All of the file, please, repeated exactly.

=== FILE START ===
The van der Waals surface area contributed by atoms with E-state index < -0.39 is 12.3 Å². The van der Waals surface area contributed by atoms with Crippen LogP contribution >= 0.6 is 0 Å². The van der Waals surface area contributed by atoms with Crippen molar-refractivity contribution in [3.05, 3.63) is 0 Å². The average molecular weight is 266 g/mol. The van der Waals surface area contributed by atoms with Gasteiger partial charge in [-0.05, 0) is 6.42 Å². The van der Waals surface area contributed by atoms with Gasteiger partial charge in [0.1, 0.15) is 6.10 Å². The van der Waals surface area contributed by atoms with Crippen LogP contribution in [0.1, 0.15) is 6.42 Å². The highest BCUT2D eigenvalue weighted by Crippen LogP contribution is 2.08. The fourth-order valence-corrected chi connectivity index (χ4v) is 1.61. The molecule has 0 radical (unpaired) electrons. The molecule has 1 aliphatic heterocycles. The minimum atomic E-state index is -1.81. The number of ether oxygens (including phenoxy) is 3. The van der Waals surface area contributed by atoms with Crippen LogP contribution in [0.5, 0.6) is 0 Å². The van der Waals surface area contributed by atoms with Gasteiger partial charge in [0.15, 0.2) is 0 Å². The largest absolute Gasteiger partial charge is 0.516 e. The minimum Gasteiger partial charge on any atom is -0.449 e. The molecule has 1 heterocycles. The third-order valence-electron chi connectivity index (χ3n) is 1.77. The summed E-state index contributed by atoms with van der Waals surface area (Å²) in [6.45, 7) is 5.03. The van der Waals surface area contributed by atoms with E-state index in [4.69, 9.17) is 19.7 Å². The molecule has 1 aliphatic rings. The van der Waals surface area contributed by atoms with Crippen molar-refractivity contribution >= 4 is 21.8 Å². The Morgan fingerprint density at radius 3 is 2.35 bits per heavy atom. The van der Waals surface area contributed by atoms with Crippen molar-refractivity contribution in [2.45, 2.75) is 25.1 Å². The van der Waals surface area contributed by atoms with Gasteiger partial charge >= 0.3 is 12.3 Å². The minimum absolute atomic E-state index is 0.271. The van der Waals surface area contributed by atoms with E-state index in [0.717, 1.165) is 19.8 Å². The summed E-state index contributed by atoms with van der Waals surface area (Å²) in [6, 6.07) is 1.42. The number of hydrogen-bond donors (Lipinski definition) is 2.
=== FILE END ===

The van der Waals surface area contributed by atoms with E-state index < -0.39 is 12.3 Å². The van der Waals surface area contributed by atoms with Crippen LogP contribution >= 0.6 is 0 Å². The van der Waals surface area contributed by atoms with Crippen molar-refractivity contribution in [3.05, 3.63) is 0 Å². The average molecular weight is 266 g/mol. The van der Waals surface area contributed by atoms with Gasteiger partial charge in [-0.05, 0) is 6.42 Å². The van der Waals surface area contributed by atoms with Gasteiger partial charge in [0.1, 0.15) is 6.10 Å². The van der Waals surface area contributed by atoms with Crippen LogP contribution in [0.1, 0.15) is 6.42 Å². The highest BCUT2D eigenvalue weighted by Crippen LogP contribution is 2.08. The fourth-order valence-corrected chi connectivity index (χ4v) is 1.61. The molecule has 0 radical (unpaired) electrons. The molecule has 1 aliphatic heterocycles. The minimum atomic E-state index is -1.81. The number of ether oxygens (including phenoxy) is 3. The van der Waals surface area contributed by atoms with Crippen LogP contribution in [0.5, 0.6) is 0 Å². The van der Waals surface area contributed by atoms with Gasteiger partial charge in [0.15, 0.2) is 0 Å². The largest absolute Gasteiger partial charge is 0.516 e. The minimum Gasteiger partial charge on any atom is -0.449 e. The molecule has 1 heterocycles. The third-order valence-electron chi connectivity index (χ3n) is 1.77. The summed E-state index contributed by atoms with van der Waals surface area (Å²) in [6.45, 7) is 5.03. The van der Waals surface area contributed by atoms with E-state index in [4.69, 9.17) is 19.7 Å². The molecule has 1 aliphatic rings. The van der Waals surface area contributed by atoms with Crippen molar-refractivity contribution >= 4 is 21.8 Å². The Morgan fingerprint density at radius 3 is 2.35 bits per heavy atom. The van der Waals surface area contributed by atoms with Crippen molar-refractivity contribution in [2.45, 2.75) is 25.1 Å². The van der Waals surface area contributed by atoms with Gasteiger partial charge >= 0.3 is 12.3 Å². The minimum absolute atomic E-state index is 0.271. The van der Waals surface area contributed by atoms with E-state index in [0.717, 1.165) is 19.8 Å². The summed E-state index contributed by atoms with van der Waals surface area (Å²) in [6, 6.07) is 1.42. The number of hydrogen-bond donors (Lipinski definition) is 2.